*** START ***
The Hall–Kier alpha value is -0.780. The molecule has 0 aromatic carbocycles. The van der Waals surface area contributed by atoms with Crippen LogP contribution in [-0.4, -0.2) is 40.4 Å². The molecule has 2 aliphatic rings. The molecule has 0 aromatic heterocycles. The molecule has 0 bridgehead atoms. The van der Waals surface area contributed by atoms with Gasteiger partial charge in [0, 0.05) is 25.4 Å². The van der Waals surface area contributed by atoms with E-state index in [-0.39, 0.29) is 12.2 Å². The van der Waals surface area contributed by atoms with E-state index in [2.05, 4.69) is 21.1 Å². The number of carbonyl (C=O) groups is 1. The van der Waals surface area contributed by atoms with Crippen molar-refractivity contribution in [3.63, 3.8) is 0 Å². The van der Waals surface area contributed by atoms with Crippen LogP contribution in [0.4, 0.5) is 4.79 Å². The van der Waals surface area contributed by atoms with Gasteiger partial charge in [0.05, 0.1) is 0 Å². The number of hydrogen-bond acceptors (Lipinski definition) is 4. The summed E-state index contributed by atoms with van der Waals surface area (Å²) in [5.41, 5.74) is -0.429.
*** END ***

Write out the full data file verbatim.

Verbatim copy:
The Hall–Kier alpha value is -0.780. The molecule has 0 aromatic carbocycles. The van der Waals surface area contributed by atoms with Crippen LogP contribution in [-0.4, -0.2) is 40.4 Å². The molecule has 2 aliphatic rings. The molecule has 0 aromatic heterocycles. The molecule has 0 bridgehead atoms. The van der Waals surface area contributed by atoms with Gasteiger partial charge in [0, 0.05) is 25.4 Å². The van der Waals surface area contributed by atoms with E-state index in [-0.39, 0.29) is 12.2 Å². The van der Waals surface area contributed by atoms with E-state index in [2.05, 4.69) is 21.1 Å². The number of carbonyl (C=O) groups is 1. The van der Waals surface area contributed by atoms with Crippen molar-refractivity contribution in [3.63, 3.8) is 0 Å². The van der Waals surface area contributed by atoms with Crippen LogP contribution in [0.4, 0.5) is 4.79 Å². The van der Waals surface area contributed by atoms with Gasteiger partial charge in [0.05, 0.1) is 0 Å². The number of hydrogen-bond acceptors (Lipinski definition) is 4. The summed E-state index contributed by atoms with van der Waals surface area (Å²) in [5.41, 5.74) is -0.429.